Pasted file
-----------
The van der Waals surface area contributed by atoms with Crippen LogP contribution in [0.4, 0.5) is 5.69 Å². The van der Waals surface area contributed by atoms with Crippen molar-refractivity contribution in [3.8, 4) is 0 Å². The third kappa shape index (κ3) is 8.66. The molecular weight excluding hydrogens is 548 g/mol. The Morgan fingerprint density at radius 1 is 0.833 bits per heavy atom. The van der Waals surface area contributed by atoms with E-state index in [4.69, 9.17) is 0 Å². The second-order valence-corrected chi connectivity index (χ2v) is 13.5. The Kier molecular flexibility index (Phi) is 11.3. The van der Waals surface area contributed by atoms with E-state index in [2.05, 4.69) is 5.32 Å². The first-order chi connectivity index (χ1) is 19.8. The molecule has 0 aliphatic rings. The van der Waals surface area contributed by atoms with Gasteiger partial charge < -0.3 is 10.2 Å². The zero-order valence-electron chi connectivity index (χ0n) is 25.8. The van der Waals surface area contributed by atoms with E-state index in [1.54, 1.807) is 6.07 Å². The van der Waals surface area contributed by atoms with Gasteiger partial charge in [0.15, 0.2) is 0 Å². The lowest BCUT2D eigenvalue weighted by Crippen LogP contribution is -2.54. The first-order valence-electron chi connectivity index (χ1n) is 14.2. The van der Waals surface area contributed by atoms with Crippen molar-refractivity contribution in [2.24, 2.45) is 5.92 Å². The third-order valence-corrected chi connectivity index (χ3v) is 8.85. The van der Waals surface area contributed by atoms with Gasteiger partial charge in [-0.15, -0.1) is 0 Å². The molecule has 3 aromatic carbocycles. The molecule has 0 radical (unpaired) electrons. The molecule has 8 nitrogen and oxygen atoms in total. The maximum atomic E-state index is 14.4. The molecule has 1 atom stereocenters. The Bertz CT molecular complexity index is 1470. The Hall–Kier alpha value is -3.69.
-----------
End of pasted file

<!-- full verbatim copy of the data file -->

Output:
The van der Waals surface area contributed by atoms with Crippen LogP contribution in [0.4, 0.5) is 5.69 Å². The van der Waals surface area contributed by atoms with Crippen molar-refractivity contribution in [3.8, 4) is 0 Å². The third kappa shape index (κ3) is 8.66. The molecular weight excluding hydrogens is 548 g/mol. The Morgan fingerprint density at radius 1 is 0.833 bits per heavy atom. The van der Waals surface area contributed by atoms with E-state index in [4.69, 9.17) is 0 Å². The second-order valence-corrected chi connectivity index (χ2v) is 13.5. The Kier molecular flexibility index (Phi) is 11.3. The van der Waals surface area contributed by atoms with E-state index in [2.05, 4.69) is 5.32 Å². The first-order chi connectivity index (χ1) is 19.8. The molecule has 0 aliphatic rings. The van der Waals surface area contributed by atoms with Gasteiger partial charge < -0.3 is 10.2 Å². The zero-order valence-electron chi connectivity index (χ0n) is 25.8. The van der Waals surface area contributed by atoms with E-state index in [1.54, 1.807) is 6.07 Å². The van der Waals surface area contributed by atoms with Gasteiger partial charge in [0.15, 0.2) is 0 Å². The lowest BCUT2D eigenvalue weighted by Crippen LogP contribution is -2.54. The first-order valence-electron chi connectivity index (χ1n) is 14.2. The van der Waals surface area contributed by atoms with Crippen molar-refractivity contribution in [2.24, 2.45) is 5.92 Å². The third-order valence-corrected chi connectivity index (χ3v) is 8.85. The van der Waals surface area contributed by atoms with Gasteiger partial charge in [-0.15, -0.1) is 0 Å². The molecule has 3 aromatic carbocycles. The molecule has 0 radical (unpaired) electrons. The molecule has 8 nitrogen and oxygen atoms in total. The maximum atomic E-state index is 14.4. The molecule has 1 atom stereocenters. The Bertz CT molecular complexity index is 1470. The Hall–Kier alpha value is -3.69.